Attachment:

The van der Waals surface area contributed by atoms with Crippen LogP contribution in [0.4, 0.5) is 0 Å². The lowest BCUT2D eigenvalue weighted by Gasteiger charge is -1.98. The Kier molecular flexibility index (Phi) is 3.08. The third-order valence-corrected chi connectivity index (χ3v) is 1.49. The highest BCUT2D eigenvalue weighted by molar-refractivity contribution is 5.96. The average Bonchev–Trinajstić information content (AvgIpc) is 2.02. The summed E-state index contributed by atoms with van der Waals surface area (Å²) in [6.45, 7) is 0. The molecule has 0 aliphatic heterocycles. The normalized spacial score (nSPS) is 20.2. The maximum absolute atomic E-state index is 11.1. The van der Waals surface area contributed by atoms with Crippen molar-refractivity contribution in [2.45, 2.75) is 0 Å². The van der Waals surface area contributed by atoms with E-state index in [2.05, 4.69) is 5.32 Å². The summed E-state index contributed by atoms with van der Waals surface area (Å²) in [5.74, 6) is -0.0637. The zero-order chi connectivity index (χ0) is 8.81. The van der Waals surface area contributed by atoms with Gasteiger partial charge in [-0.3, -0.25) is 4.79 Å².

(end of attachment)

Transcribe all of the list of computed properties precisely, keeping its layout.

The van der Waals surface area contributed by atoms with Crippen LogP contribution in [0.4, 0.5) is 0 Å². The lowest BCUT2D eigenvalue weighted by Gasteiger charge is -1.98. The Kier molecular flexibility index (Phi) is 3.08. The third-order valence-corrected chi connectivity index (χ3v) is 1.49. The highest BCUT2D eigenvalue weighted by molar-refractivity contribution is 5.96. The average Bonchev–Trinajstić information content (AvgIpc) is 2.02. The summed E-state index contributed by atoms with van der Waals surface area (Å²) in [6.45, 7) is 0. The molecule has 0 aliphatic heterocycles. The normalized spacial score (nSPS) is 20.2. The maximum absolute atomic E-state index is 11.1. The van der Waals surface area contributed by atoms with Crippen molar-refractivity contribution in [2.45, 2.75) is 0 Å². The van der Waals surface area contributed by atoms with E-state index in [2.05, 4.69) is 5.32 Å². The summed E-state index contributed by atoms with van der Waals surface area (Å²) in [5.74, 6) is -0.0637. The zero-order chi connectivity index (χ0) is 8.81. The van der Waals surface area contributed by atoms with Gasteiger partial charge in [-0.3, -0.25) is 4.79 Å².